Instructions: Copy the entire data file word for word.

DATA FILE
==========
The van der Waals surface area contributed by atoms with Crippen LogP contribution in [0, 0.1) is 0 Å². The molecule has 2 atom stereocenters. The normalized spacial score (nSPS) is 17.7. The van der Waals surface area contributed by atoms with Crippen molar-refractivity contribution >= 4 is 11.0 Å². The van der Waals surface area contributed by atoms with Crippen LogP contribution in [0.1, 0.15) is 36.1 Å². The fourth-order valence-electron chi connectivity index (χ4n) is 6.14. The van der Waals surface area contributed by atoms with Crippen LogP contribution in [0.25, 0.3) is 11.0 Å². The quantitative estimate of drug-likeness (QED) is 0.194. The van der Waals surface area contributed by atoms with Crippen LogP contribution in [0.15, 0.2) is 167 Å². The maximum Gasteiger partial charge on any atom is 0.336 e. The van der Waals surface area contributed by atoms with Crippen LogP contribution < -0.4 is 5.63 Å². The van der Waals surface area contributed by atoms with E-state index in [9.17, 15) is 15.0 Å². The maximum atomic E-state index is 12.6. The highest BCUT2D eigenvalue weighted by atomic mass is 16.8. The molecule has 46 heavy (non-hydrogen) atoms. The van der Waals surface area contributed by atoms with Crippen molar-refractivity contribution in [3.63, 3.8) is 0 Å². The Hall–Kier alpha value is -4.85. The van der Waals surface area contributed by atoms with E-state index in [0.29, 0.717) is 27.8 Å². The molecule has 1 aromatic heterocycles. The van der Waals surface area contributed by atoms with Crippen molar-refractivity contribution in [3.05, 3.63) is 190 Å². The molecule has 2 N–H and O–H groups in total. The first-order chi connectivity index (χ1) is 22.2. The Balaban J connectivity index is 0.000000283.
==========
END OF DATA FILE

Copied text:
The van der Waals surface area contributed by atoms with Crippen LogP contribution in [0, 0.1) is 0 Å². The molecule has 2 atom stereocenters. The normalized spacial score (nSPS) is 17.7. The van der Waals surface area contributed by atoms with Crippen molar-refractivity contribution >= 4 is 11.0 Å². The van der Waals surface area contributed by atoms with Crippen LogP contribution in [0.1, 0.15) is 36.1 Å². The fourth-order valence-electron chi connectivity index (χ4n) is 6.14. The van der Waals surface area contributed by atoms with Crippen LogP contribution in [0.25, 0.3) is 11.0 Å². The quantitative estimate of drug-likeness (QED) is 0.194. The van der Waals surface area contributed by atoms with Crippen LogP contribution in [0.15, 0.2) is 167 Å². The maximum Gasteiger partial charge on any atom is 0.336 e. The van der Waals surface area contributed by atoms with Crippen LogP contribution < -0.4 is 5.63 Å². The van der Waals surface area contributed by atoms with E-state index in [9.17, 15) is 15.0 Å². The maximum atomic E-state index is 12.6. The highest BCUT2D eigenvalue weighted by atomic mass is 16.8. The molecule has 46 heavy (non-hydrogen) atoms. The van der Waals surface area contributed by atoms with Crippen molar-refractivity contribution in [3.63, 3.8) is 0 Å². The Hall–Kier alpha value is -4.85. The van der Waals surface area contributed by atoms with E-state index in [0.29, 0.717) is 27.8 Å². The molecule has 1 aromatic heterocycles. The van der Waals surface area contributed by atoms with Crippen molar-refractivity contribution in [3.05, 3.63) is 190 Å². The molecule has 2 N–H and O–H groups in total. The first-order chi connectivity index (χ1) is 22.2. The Balaban J connectivity index is 0.000000283.